Back in November, Roppy Chop Studios released Bub Block for the Xbox Live Indie Games marketplace. I’ve been on quite the run lately with trying out and enjoying indie games with a heavy or total focus on local multiplayer, this game being the latter. I jumped at the opportunity to see if Bub Block was worthy of adding to the recurring playlist of titles to fire up when the gang gets together. While it’s fun and does a few things right, in the end I would’ve liked to have seen more content and variety to foster that desire to keep coming back.
The principal design of Bub Block is fairly simple. Up to four players compete on a single screen by trying to trap each other within the paths of spinning blades bouncing around. You accomplish this by running around, picking up bricks, and dropping them strategically to thwart your competitors. Similar to party games like the Bomberman series, once a player dies he comes back as a ghost with the ability to continue trying to get the other players killed. Although not wholly original, that feature does help keep everyone interested in the game even when they can no longer technically win.
Naturally just about every game featuring competitive local multiplayer elicits a positive response in a player when he or she wins. The real strength of Bub Block goes beyond that in that you’re not just trying to win, you’re really trying to screw over your friends. It’s a hook that dates way back in the history of gaming, but for me personally brought back memories from games as old as the original Mario Kart and Bomberman 64, and even newer indie titles like SpeedRunner HD. A victory is that much sweeter when you know you accomplished it by craftiness or some work of trickery used against your friends. And when you can see their looks of disgust and hear their cries of desperation, that seals the deal.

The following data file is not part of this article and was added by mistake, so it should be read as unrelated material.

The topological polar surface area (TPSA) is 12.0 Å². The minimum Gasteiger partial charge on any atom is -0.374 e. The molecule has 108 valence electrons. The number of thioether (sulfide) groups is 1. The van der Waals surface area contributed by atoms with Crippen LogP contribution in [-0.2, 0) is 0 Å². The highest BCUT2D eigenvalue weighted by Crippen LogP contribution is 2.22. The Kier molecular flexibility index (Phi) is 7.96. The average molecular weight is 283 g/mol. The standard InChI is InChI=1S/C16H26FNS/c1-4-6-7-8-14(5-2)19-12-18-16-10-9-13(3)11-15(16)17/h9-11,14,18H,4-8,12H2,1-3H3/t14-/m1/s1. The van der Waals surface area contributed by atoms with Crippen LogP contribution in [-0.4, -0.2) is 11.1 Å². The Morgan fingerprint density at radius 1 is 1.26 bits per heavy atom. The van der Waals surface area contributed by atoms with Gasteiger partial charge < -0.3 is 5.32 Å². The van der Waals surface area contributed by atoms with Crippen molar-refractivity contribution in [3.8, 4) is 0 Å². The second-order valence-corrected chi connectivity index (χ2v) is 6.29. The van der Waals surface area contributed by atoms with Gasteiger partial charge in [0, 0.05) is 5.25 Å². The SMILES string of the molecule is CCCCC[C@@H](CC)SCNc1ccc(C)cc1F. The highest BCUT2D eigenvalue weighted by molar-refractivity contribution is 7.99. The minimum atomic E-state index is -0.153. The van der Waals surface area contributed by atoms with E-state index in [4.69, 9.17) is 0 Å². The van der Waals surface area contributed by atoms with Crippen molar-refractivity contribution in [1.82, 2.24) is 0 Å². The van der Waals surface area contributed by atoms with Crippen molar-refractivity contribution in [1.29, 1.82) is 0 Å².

There’s not a lot of variety to Bub Block and that’s by far its greatest weakness. While you can adjust a variety of settings like the number of spinning blades and the amount of bricks you can carry at one time, the fun factor will likely wane after a short time. More maps of different shapes or obstacles other than spinning blades would’ve given the game more replayability. Throw in some power-ups and you’ve got yourself the making of a classic. After talking with developer Roppy Chop, there are plans to update the game with additional content, but there’s no definitive time table set for those changes.
Bub Block is a tricky game to review. While it exhibits some of the qualities I really look for in a local multiplayer experience, there’s just not enough content to keep gamers playing for long sessions. An extra mode or map or feature would’ve easily bumped our review score up a point. Its 80 Microsoft Points price make it not much of a risk to buy, but it’s best played within the context of a group of friends shuffling between games.
This Bub Block review was done using a copy provided by the developer.
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